At the mention of the name, the furrows on her forehead became flat as a windswept plain and she let out a laugh.
“Hermano Roman?” she said derisively. “Que tienes?”
Whatever plan he had in his mind ended here. He just knew he wanted to be close to the girl. He stammered a bit but couldn’t get out an answer.
“You know he’s a bad man,” she said. “The way he treats that wife of his. And I told you not to hang around his kids. They’re nothing but trouble. Dios mio! What will God do with them?”
“She said they need another player – “
“Now that’s a lie,” she said looking into his eyes. “This is how it starts. Hanging around girls and driving with drunk preachers in their fancy new cars. I can see it already. Trouble!”
His heart sank. He’d be stuck in Espanola at the evening service again. He was missing his chance. Yet he felt guilty for even trying. Maybe she was right. The girl was a fast path to hell.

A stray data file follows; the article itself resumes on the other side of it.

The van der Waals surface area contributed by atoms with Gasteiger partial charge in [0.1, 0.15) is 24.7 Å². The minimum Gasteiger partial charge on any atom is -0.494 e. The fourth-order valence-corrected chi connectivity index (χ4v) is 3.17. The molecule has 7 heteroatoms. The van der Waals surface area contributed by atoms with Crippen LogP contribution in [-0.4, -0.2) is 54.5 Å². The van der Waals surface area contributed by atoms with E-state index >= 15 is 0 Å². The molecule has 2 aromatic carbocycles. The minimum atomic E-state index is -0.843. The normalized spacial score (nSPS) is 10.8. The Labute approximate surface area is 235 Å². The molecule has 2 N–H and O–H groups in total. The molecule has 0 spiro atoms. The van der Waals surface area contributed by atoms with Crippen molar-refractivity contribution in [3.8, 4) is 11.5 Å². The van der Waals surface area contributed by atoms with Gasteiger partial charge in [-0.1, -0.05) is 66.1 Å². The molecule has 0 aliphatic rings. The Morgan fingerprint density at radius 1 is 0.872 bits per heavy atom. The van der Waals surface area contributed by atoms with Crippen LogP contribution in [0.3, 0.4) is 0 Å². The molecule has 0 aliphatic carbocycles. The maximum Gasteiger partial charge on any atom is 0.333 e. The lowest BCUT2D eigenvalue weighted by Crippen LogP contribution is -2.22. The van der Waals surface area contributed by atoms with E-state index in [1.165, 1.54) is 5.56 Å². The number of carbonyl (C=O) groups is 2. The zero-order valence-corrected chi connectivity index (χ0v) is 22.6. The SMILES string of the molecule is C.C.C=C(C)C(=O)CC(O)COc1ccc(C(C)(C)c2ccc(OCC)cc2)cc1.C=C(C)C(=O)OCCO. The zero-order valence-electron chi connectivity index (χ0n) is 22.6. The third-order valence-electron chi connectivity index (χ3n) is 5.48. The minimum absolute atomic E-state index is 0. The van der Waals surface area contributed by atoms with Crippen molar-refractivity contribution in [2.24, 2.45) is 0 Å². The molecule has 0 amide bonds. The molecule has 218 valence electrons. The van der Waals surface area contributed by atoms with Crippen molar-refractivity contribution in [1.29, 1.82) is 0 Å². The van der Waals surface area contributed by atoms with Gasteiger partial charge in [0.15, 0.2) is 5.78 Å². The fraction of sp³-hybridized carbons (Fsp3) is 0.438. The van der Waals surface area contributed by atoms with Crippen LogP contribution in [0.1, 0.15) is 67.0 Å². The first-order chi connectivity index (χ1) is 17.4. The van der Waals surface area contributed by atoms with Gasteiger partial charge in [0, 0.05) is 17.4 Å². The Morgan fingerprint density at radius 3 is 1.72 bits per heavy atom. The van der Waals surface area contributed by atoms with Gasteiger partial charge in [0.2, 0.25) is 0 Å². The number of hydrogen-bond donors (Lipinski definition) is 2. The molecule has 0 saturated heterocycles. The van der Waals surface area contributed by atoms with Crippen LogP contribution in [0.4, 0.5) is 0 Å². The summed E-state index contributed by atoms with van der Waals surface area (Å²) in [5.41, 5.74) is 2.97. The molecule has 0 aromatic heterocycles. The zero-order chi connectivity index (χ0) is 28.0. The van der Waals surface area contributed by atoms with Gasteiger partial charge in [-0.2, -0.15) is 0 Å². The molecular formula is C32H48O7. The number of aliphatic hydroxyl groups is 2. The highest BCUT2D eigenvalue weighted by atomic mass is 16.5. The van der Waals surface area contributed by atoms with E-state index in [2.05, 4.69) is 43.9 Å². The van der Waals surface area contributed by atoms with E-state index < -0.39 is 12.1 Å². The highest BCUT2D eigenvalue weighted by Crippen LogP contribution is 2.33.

She stood and sized up her youngest son.
“Se perteneces a dios,” she said. “You don’t belong to me. If you think God is telling you go to Santa Fe maybe there is a purpose.”
She raised the bet as she always would. Now he stood on the precipice of damnation. Did he hear God telling him to go with the girl to Santa Fe, or was it something else, lust, pushing him? He knew the answer. So did she. So did God.
“Yes,” he said with a firmness he never had with his mother. “Yes, God wants me to go.”
He walked back to the girl with confidence. He felt since he was going to hell anyway, he had nothing else to worry about. He picked up his guitar and walked outside with her walking just behind him. When they reached the doorway, he stopped.
“When do we leave?”
“We would have to leave now,” she said. “The car is down the road. They’re wondering where I am.”